PHOENIX — A claim by organizers of an initiative to legalize recreational marijuana for adults that it would limit the dosage of THC in edible products is false.
In its initial news release last week, Smart & Safe Arizona said if voters approve the measure in 2020 users would not be able to buy brownies, drinks and other products with more than 10 milligrams per serving of THC at state-regulated stores. That’s the psychoactive ingredient in marijuana that creates the “high.’’
In fact, the actual language of the initiative spells out that 10 milligram figure actually is a floor, forbidding the state Department of Health Services from setting rules which limit the strength of edibles to less than that amount.
And the proposal, being financed by the marijuana industry, also bars state health officials from prohibiting less than 100 milligrams — 10 doses at the 10 milligram floor — from being sold in a package.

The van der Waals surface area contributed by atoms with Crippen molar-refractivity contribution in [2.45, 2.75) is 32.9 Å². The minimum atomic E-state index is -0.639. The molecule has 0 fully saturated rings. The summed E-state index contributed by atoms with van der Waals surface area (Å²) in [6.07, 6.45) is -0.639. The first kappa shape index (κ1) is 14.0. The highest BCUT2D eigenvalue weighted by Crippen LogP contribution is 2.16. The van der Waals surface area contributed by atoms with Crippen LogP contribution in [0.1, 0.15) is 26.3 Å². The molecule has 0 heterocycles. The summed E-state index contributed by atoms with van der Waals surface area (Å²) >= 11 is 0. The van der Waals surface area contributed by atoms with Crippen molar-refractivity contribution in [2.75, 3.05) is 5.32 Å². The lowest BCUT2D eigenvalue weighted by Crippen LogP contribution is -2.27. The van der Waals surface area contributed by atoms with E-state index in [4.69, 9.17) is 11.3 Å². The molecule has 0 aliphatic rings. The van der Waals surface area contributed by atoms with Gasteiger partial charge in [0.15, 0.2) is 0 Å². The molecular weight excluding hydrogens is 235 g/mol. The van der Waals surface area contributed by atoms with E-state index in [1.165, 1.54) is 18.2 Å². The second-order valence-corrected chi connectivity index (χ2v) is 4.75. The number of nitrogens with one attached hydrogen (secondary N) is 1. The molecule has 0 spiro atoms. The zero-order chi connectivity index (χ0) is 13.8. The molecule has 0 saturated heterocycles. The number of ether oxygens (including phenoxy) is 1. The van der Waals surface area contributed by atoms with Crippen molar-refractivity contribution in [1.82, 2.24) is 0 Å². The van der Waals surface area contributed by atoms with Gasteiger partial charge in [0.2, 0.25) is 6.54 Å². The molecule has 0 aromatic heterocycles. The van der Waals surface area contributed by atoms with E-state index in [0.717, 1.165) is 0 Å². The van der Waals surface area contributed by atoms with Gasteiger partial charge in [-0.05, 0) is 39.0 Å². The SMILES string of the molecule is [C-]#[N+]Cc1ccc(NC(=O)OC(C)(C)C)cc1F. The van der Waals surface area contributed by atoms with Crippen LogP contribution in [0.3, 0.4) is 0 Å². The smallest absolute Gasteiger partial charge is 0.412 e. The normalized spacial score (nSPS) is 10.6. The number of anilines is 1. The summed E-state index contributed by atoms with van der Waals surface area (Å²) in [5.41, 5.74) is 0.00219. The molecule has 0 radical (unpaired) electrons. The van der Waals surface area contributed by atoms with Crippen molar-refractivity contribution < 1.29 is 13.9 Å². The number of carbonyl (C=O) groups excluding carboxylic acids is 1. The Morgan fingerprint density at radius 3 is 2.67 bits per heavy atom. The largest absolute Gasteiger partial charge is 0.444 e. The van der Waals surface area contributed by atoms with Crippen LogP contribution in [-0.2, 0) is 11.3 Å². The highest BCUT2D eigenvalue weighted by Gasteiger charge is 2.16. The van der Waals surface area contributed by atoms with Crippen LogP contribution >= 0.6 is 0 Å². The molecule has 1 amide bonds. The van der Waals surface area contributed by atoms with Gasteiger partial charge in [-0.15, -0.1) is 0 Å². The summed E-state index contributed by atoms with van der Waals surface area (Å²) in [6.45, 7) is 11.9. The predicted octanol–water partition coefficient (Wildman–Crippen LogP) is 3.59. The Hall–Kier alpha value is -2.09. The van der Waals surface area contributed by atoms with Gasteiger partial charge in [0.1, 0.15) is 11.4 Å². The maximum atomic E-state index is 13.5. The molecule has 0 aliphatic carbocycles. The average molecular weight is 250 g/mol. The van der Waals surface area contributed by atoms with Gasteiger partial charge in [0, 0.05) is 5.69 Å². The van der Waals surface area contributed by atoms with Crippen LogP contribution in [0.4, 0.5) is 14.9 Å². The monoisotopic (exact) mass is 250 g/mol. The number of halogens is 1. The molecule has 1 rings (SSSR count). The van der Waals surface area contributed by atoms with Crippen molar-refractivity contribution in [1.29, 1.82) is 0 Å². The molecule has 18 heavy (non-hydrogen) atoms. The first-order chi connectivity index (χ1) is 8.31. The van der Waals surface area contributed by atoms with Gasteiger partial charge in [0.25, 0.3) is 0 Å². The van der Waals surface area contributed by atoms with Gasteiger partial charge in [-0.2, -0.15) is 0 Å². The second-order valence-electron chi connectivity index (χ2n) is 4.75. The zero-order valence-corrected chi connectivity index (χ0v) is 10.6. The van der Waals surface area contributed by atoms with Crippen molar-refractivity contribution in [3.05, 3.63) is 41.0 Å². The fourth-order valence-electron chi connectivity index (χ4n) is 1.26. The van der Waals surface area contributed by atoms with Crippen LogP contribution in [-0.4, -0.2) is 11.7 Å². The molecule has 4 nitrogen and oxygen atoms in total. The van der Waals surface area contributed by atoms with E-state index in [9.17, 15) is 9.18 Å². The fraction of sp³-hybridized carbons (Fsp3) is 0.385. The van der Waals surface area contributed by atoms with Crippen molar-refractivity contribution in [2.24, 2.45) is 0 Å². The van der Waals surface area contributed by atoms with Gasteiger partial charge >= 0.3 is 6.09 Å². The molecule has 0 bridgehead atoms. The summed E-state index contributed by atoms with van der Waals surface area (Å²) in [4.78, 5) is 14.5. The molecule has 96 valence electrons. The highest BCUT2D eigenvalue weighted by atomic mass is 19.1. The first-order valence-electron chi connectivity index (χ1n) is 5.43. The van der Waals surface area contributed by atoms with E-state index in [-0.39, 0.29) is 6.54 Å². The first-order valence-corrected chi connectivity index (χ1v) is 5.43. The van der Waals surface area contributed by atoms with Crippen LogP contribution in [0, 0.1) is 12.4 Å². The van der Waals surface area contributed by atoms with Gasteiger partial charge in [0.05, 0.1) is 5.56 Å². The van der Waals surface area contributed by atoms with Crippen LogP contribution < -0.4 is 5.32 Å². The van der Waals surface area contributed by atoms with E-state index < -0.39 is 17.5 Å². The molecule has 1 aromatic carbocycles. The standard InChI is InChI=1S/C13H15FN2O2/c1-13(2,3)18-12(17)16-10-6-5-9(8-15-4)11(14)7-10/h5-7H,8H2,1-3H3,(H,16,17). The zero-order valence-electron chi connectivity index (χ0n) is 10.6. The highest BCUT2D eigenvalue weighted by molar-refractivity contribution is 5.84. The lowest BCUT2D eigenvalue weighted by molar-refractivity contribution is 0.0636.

Attorney Roopali Desai who is working with initiative organizers acknowledged that 10 milligram figure is the minimum. And she said it does leave state health officials free to set an even higher floor.
“If DHS decides in its discretion it wants to make things more potent, which I doubt they will do, they can always do that,’’ Desai explained. “But they can’t make it less potent.’’
That, however, still leaves the question of why backers of recreational marijuana would want to bar health officials from deciding that 10 milligrams is inappropriate.
“That level, I think, is too high,’’ said former state Health Director Will Humble. “Most of the literature I’ve seen recommends people starting at much lower doses than 10.’’
Humble, now executive director of the Arizona Public Health Association, isnot alone.
Oregon law spells out that the maximum dose that outlets are allowed to